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. Last Updated: 07/27/2016

NATO Chief, Mironov Debate Policy

APDe Hoop Scheffer speaking to journalists as Mironov listens on Monday.
ST. PETERSBURG -- NATO'S chief and Federation Council Speaker Sergei Mironov clashed Monday over a Western-backed plan giving independence to Kosovo and a U.S. plan for a missile defense system.

In a debate with NATO Secretary General Jaap de Hoop Scheffer, Mironov said Russia would likely veto a plan by UN envoy Martti Ahtisaari that would grant Kosovo internationally supervised independence and warned that ignoring that veto would set a dangerous international precedent.

"They took a historical piece of Serbia away from it, and now they want to make an independent state on that territory," Mironov said in the debate. "My forecast is that Russia is very likely to use a veto on the decision granting Kosovo independence."

Russia, a traditional ally of Serbia with veto power on the United Nations Security Council, strongly opposes the plan, insisting that no country can be broken up against its will.

Russia has insisted that new negotiations are needed on Kosovo without any preconditions, while Western nations have pressed for a fast solution.

"Kosovo is an unsolved problem of the region, and I think that sooner than later we must try and solve that problem, the UN Security Council must try and solve it," de Hoop Scheffer said at the debate, which was broadcast on Ekho Mosvky radio.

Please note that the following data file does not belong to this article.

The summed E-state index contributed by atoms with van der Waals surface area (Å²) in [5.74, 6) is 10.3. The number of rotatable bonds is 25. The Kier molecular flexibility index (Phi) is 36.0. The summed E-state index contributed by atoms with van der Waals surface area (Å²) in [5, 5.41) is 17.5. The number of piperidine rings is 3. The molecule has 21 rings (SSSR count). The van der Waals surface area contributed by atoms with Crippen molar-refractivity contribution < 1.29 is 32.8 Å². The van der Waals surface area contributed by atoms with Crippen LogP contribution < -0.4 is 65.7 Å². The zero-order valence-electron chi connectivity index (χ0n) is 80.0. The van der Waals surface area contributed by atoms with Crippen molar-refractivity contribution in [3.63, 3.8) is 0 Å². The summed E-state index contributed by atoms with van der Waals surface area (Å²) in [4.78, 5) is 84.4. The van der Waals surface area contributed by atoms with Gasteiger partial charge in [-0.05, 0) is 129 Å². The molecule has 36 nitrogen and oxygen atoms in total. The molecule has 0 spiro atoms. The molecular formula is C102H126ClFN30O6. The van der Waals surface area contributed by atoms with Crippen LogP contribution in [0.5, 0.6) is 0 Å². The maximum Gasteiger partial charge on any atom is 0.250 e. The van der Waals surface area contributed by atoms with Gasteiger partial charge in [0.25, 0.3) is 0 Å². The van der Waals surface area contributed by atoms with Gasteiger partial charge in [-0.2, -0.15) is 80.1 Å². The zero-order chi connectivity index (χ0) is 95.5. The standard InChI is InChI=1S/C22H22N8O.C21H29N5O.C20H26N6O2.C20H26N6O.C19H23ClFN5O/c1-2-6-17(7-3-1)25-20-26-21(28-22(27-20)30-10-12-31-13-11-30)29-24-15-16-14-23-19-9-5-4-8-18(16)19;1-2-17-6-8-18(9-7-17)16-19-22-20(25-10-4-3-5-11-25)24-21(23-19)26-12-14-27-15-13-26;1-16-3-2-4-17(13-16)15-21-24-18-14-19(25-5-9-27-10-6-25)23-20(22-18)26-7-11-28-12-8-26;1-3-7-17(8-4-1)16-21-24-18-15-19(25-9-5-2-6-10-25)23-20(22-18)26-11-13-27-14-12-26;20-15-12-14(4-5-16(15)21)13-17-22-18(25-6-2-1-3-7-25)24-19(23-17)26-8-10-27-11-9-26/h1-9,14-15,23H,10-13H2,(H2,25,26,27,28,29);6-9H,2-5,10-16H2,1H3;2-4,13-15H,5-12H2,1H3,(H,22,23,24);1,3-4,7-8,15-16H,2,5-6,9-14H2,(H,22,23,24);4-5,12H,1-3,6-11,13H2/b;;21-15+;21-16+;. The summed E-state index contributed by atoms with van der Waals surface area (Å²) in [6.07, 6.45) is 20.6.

Mironov also predicted that Western nations might snub Russia's possible veto and warned such a move would bode ill for similar conflicts.

"Even despite Russia's veto there will be de-facto ... recognition of allegedly independent Kosovo by various states, and it will be a frightening international precedent," Mironov said.

Mironov and de Hoop Scheffer also clashed over the U.S. plan for a missile defense system in Central Europe. Moscow says it does not believe Washington's contentions that a planned U.S. radar in the Czech Republic and missile interceptors in Poland are aimed against a potential threats from Iran, arguing the shield could be used against Russia.

"Who is this aimed against?" Mironov said. "When there are missiles at our borders ... it is already a threat."

De Hoop Scheffer disagreed, saying the plan represented no danger to Russia because the system would not be effective against Russian missiles.

De Hoop Scheffer said President Vladimir Putin's recent proposal for shared use of a Russia-rented early warning radar in Azerbaijan as an alternative to the plan demonstrated that Moscow also saw a threat from rogue nations, such as Iran.

"There is a threat -- and let's call a spade a spade," de Hoop Scheffer said. "For me the positive thing about this proposal is that Russia also perceives this threat as a threat."

De Hoop Scheffer is scheduled to meet with Putin in Moscow on Tuesday.